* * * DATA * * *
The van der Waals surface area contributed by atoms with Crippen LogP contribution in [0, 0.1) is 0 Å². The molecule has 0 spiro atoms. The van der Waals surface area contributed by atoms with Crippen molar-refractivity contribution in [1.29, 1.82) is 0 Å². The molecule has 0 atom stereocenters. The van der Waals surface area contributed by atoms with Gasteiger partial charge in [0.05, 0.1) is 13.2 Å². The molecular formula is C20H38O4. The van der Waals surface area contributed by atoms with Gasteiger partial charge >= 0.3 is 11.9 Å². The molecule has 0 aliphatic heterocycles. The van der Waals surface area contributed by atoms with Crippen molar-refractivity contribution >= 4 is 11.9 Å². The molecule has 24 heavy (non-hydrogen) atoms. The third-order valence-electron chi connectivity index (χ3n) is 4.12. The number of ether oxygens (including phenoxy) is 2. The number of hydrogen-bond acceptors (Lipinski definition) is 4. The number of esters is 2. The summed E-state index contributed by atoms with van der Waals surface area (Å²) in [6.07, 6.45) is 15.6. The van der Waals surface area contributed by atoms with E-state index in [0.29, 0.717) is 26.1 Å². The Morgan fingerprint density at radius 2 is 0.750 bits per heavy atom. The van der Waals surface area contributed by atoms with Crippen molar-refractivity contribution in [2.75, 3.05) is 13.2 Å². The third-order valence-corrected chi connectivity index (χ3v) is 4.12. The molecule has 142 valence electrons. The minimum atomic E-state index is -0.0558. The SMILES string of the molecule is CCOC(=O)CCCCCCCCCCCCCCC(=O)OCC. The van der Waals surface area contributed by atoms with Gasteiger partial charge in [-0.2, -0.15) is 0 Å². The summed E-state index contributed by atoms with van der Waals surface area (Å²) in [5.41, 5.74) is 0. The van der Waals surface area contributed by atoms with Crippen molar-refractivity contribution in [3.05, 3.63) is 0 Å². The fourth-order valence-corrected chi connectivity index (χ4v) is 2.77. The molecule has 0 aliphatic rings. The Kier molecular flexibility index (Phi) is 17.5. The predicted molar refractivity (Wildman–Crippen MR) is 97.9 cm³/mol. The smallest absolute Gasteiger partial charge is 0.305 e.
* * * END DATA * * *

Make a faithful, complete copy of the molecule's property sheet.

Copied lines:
The van der Waals surface area contributed by atoms with Crippen LogP contribution in [0, 0.1) is 0 Å². The molecule has 0 spiro atoms. The van der Waals surface area contributed by atoms with Crippen molar-refractivity contribution in [1.29, 1.82) is 0 Å². The molecule has 0 atom stereocenters. The van der Waals surface area contributed by atoms with Gasteiger partial charge in [0.05, 0.1) is 13.2 Å². The molecular formula is C20H38O4. The van der Waals surface area contributed by atoms with Gasteiger partial charge >= 0.3 is 11.9 Å². The molecule has 0 aliphatic heterocycles. The van der Waals surface area contributed by atoms with Crippen molar-refractivity contribution >= 4 is 11.9 Å². The molecule has 24 heavy (non-hydrogen) atoms. The third-order valence-electron chi connectivity index (χ3n) is 4.12. The number of ether oxygens (including phenoxy) is 2. The number of hydrogen-bond acceptors (Lipinski definition) is 4. The number of esters is 2. The summed E-state index contributed by atoms with van der Waals surface area (Å²) in [6.07, 6.45) is 15.6. The van der Waals surface area contributed by atoms with E-state index in [0.29, 0.717) is 26.1 Å². The Morgan fingerprint density at radius 2 is 0.750 bits per heavy atom. The van der Waals surface area contributed by atoms with Crippen molar-refractivity contribution in [2.75, 3.05) is 13.2 Å². The third-order valence-corrected chi connectivity index (χ3v) is 4.12. The molecule has 142 valence electrons. The minimum atomic E-state index is -0.0558. The SMILES string of the molecule is CCOC(=O)CCCCCCCCCCCCCCC(=O)OCC. The van der Waals surface area contributed by atoms with Gasteiger partial charge in [-0.2, -0.15) is 0 Å². The summed E-state index contributed by atoms with van der Waals surface area (Å²) in [5.41, 5.74) is 0. The van der Waals surface area contributed by atoms with Crippen molar-refractivity contribution in [3.05, 3.63) is 0 Å². The fourth-order valence-corrected chi connectivity index (χ4v) is 2.77. The molecule has 0 aliphatic rings. The Kier molecular flexibility index (Phi) is 17.5. The predicted molar refractivity (Wildman–Crippen MR) is 97.9 cm³/mol. The smallest absolute Gasteiger partial charge is 0.305 e.